Why Temperature Compensation is Needed for LCDs
LCD parameters are temperature dependent such as viewing angle and threshold voltage. Therefore, the driving voltage and hence the contrast is affected. This application shows why temperature compensation is needed and the methods to accomplish this.
1. LCD Structure
LCDs are made up of several layers as shown in Figure 1. It is sandwiched with two plates of glass. The top is coated with a color filter and polarizer while the bottom plate is deposited with TFTs1 and a polarizer2.
When an electric field is applied, the liquid crystal twists and depending on the voltage the crystal aligns so that it either passes or blocks the backlight.
Figure 1: LCD Structure
On a display, each pixel is made up of sub-pixels (red, green and blue). Each of which is controlled by a TFT (see Figure 2). Image information decides the voltage across the crystal. A positive voltage is applied to the gate of the TFT; turns it on and charges up CLC and CS. This is then transferred to the pixel and becomes visible.
Figure 2:Pixel Structure
Temperature has two major effects on the display:
- Viscosity of the liquid crystals varies which affects the response time of the crystal to applied voltages. This is true at cold temperatures.
- The driving voltage required to operate the display increases as temperature decreases. This also affects contrast.
2. Driving Voltage and Temperature
2.a Low temperature (<0ºC)
The response times to the driving voltage is increased. Contrast is also decreased since driving voltage is decreased at lower temperatures.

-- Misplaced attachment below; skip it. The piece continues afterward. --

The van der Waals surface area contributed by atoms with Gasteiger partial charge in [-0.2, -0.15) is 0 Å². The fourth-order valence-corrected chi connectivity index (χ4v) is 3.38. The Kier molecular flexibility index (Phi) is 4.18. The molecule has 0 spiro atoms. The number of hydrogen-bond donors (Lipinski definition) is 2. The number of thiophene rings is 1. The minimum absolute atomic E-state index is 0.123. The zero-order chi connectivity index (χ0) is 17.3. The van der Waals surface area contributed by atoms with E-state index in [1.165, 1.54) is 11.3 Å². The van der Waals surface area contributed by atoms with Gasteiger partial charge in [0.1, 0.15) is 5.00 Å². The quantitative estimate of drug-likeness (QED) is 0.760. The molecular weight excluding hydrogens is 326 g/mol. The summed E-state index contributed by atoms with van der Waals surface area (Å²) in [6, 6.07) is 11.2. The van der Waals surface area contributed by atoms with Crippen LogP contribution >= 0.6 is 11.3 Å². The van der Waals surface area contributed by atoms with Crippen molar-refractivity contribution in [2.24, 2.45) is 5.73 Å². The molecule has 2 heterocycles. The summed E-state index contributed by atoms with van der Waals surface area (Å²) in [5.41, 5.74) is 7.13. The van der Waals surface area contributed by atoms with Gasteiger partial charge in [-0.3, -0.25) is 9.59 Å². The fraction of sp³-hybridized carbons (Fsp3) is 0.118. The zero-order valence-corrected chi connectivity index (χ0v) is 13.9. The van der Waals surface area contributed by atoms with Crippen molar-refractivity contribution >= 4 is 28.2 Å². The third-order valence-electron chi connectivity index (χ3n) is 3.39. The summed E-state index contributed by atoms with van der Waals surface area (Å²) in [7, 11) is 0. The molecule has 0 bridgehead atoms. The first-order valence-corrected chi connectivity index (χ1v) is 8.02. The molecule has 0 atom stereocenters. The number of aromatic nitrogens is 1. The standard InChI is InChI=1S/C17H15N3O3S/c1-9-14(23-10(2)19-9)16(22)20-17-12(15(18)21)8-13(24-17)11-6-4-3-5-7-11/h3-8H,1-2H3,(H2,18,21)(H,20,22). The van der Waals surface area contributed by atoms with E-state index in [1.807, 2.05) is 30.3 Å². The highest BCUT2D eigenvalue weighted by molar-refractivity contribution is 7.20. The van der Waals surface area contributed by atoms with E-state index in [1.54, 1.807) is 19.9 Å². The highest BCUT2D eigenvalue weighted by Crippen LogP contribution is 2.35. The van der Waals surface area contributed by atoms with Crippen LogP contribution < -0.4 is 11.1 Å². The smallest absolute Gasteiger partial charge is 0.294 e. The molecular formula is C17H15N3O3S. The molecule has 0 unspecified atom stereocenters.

2.b High temperature (>50ºC)
At high temperatures, display “ghosting” occurs due to increased levels of driving voltage.
Figure 3 shows a graph with the relative values to add or subtract from the drive voltage to maintain the same level of contrast. The red line is the behavior of the temperature compensated LCD, while the blue line is for the uncompensated version.
This chart is used to determine the driving voltage needed to produce good contrast. For example: at -3V at 25ºC, the LCD will need -2.7V at 50ºC.
Figure 3: Relative Driving Voltage vs. Temperature
3. Temperature Compensation Circuits
3.a Simple Compensation Circuit
Figure 4: Simple Compensation Circuit
Figure 4 uses a current buffer whose drive current is dependent on a thermistor (negative temperature coefficient). This thermistor, RT1 should be placed as close as possible to the LCD module to sense the ambient temperature experienced by the LCD.
The VEE level is dependent on the requirements of the LCD module. Extended character displays need -7.8V on VO at 25ºC or -2.8V with respect to ground (VSS). Note that VEE and VO are measured with respect to VDD supplies to the LCD. Typically, VEE is 25% greater than VO. During development, VEE is variable to optimize contrast. Then in production, it will be fixed.
An example thermistor is the Littelfuse 153JG1K, DO-35 with 10% tolerance. The datasheet can be found here.
- What is the B parameter for a thermistor? Firstly, a thermistor is simply a temperature dependent resistor whose electrical resistance changes precisely with an increment in temperature. The B constant is a parameter of a thermistor. It describes how the resistance’s rate of change varies with change in temperature.
3.b LM335 Compensation Circuit
Figure 5: LM335 Compensation Circuit